Intelligence, character stressed at Martin Luther King celebration

  • Posted: Wednesday, January 16, 2013 11:00 p.m.
    UPDATED: Thursday, January 17, 2013 2:10 p.m.
Staff photo by Haley Hughes
Celebration of Dr. Martin Luther King Jr. keynote speaker Demetrius McCoy, left, speaks with Aja Vaughn, right, after the event. Vaughn is associate director of Student Life-Diversity Initiatives at USC Aiken.
Staff photo by Haley Hughes Celebration of Dr. Martin Luther King Jr. keynote speaker Demetrius McCoy, left, speaks with Aja Vaughn, right, after the event. Vaughn is associate director of Student Life-Diversity Initiatives at USC Aiken.

Intelligence and character are not mutually exclusive tools for finding success in college and in life, according to several speakers at the 2013 Celebration of Dr. Martin Luther King Jr., who echoed the noted civil rights leader’s philosophy.

The event, presented by USC Aiken and Aiken Technical College, was inspired by words King wrote in Morehouse College’s student newspaper: “Intelligence plus character – that is the goal of true education.”

No matter how intelligent a person may be, if he is lacking in character, he will only go so far, said keynote speaker Demetrius McCoy.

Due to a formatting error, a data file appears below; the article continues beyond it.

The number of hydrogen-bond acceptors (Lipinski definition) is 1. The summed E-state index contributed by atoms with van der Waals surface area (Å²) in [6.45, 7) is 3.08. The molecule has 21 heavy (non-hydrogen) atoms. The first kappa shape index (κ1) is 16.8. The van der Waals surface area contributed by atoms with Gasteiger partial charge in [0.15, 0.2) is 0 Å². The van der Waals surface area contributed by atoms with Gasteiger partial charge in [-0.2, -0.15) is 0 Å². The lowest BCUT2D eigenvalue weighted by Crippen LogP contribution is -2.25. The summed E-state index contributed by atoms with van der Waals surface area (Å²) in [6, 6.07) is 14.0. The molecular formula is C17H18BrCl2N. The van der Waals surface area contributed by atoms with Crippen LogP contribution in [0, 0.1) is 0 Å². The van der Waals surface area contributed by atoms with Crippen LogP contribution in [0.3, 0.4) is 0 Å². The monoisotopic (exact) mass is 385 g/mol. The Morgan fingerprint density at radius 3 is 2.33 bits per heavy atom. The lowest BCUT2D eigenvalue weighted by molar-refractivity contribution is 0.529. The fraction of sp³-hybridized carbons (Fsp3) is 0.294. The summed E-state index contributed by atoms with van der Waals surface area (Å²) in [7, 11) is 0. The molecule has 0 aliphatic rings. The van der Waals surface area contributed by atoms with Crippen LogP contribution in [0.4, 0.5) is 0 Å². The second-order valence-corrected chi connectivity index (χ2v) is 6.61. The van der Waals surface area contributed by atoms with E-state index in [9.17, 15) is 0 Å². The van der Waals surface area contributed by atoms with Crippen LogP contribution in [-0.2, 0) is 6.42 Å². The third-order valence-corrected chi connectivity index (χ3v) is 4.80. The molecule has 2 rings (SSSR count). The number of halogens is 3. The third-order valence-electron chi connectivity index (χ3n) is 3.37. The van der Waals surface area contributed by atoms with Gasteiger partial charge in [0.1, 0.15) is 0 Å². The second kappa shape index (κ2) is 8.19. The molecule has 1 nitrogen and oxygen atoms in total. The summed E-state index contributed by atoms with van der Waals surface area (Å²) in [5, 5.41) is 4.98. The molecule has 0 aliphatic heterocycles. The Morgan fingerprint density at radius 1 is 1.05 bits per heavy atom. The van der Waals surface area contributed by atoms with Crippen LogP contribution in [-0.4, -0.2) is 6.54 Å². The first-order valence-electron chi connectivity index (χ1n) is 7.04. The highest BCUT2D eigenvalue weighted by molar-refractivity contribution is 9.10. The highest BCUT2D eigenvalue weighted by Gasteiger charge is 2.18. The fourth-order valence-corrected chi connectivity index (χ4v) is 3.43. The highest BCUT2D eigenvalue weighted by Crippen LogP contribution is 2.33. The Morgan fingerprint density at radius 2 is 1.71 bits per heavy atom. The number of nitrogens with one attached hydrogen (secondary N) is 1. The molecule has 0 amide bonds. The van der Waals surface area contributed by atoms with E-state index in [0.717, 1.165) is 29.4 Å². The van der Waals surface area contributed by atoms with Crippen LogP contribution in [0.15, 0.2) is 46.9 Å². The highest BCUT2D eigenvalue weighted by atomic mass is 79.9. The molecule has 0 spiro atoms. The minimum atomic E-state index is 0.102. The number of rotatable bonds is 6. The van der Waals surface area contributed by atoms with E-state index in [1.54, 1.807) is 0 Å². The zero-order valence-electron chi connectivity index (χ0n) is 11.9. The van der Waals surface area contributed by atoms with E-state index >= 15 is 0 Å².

“When you build character, that will take you as far as you want to go,” he said.

McCoy, a speaker and youth pastor who recently graduated from Paine College, explained that several important keys to building character are keeping an open mind and not giving in to false judgments, learning from mistakes and working through challenges.

“What you see as a challenge is just the thing that propels you into success,” he said.

Building intelligence, McCoy continued, is thinking for oneself, not allowing learning to become stagnant and thinking critically.

“We must ever be progressing in our learning. That’s when we reach character and intelligence,” he said.

Included during the event was an award presentation to the winner of the “Legacy of King” essay contest. The winner is USCA freshman Jamie Clifton, who could not be present due to her class schedule.

USCA chancellor Dr. Sandra Jordan and Aiken Tech President Dr. Susan Winsor both commented that it was incredibly fitting that the two institutions come together to remember King’s plea for unity and positive change.

“He was a man who changed America for the better. Let us look past the difficulties of last year and look forward to what we can be,” Jordan said.

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